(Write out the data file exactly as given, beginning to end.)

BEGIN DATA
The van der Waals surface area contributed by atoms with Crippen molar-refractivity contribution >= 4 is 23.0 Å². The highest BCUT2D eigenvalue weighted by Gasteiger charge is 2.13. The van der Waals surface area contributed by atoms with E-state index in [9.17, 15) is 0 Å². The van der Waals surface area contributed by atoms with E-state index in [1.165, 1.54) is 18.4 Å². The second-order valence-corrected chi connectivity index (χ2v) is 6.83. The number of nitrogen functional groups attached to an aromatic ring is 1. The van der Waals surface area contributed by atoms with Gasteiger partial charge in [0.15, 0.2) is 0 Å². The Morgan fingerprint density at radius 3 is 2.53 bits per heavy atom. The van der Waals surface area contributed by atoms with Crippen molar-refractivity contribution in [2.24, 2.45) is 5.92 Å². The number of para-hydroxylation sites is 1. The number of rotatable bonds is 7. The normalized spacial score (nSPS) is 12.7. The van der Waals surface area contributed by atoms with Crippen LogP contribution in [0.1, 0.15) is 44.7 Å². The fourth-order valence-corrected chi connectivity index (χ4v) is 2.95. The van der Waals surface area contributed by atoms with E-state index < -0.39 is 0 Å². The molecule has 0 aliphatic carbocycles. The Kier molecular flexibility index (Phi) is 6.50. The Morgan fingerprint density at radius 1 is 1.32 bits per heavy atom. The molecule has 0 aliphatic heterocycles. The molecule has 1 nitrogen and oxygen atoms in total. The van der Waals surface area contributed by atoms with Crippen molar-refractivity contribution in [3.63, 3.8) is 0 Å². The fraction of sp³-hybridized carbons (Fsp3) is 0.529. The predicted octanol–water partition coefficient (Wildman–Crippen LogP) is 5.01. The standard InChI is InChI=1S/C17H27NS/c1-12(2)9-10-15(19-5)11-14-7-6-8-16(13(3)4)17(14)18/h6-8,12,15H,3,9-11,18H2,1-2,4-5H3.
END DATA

The van der Waals surface area contributed by atoms with Crippen molar-refractivity contribution >= 4 is 23.0 Å². The highest BCUT2D eigenvalue weighted by Gasteiger charge is 2.13. The van der Waals surface area contributed by atoms with E-state index in [9.17, 15) is 0 Å². The van der Waals surface area contributed by atoms with E-state index in [1.165, 1.54) is 18.4 Å². The second-order valence-corrected chi connectivity index (χ2v) is 6.83. The number of nitrogen functional groups attached to an aromatic ring is 1. The van der Waals surface area contributed by atoms with Gasteiger partial charge in [0.15, 0.2) is 0 Å². The Morgan fingerprint density at radius 3 is 2.53 bits per heavy atom. The van der Waals surface area contributed by atoms with Crippen molar-refractivity contribution in [2.24, 2.45) is 5.92 Å². The number of para-hydroxylation sites is 1. The number of rotatable bonds is 7. The normalized spacial score (nSPS) is 12.7. The van der Waals surface area contributed by atoms with Crippen LogP contribution in [0.1, 0.15) is 44.7 Å². The fourth-order valence-corrected chi connectivity index (χ4v) is 2.95. The van der Waals surface area contributed by atoms with E-state index < -0.39 is 0 Å². The molecule has 0 aliphatic carbocycles. The Kier molecular flexibility index (Phi) is 6.50. The Morgan fingerprint density at radius 1 is 1.32 bits per heavy atom. The molecule has 0 aliphatic heterocycles. The molecule has 1 nitrogen and oxygen atoms in total. The van der Waals surface area contributed by atoms with Crippen molar-refractivity contribution in [3.63, 3.8) is 0 Å². The fraction of sp³-hybridized carbons (Fsp3) is 0.529. The predicted octanol–water partition coefficient (Wildman–Crippen LogP) is 5.01. The standard InChI is InChI=1S/C17H27NS/c1-12(2)9-10-15(19-5)11-14-7-6-8-16(13(3)4)17(14)18/h6-8,12,15H,3,9-11,18H2,1-2,4-5H3.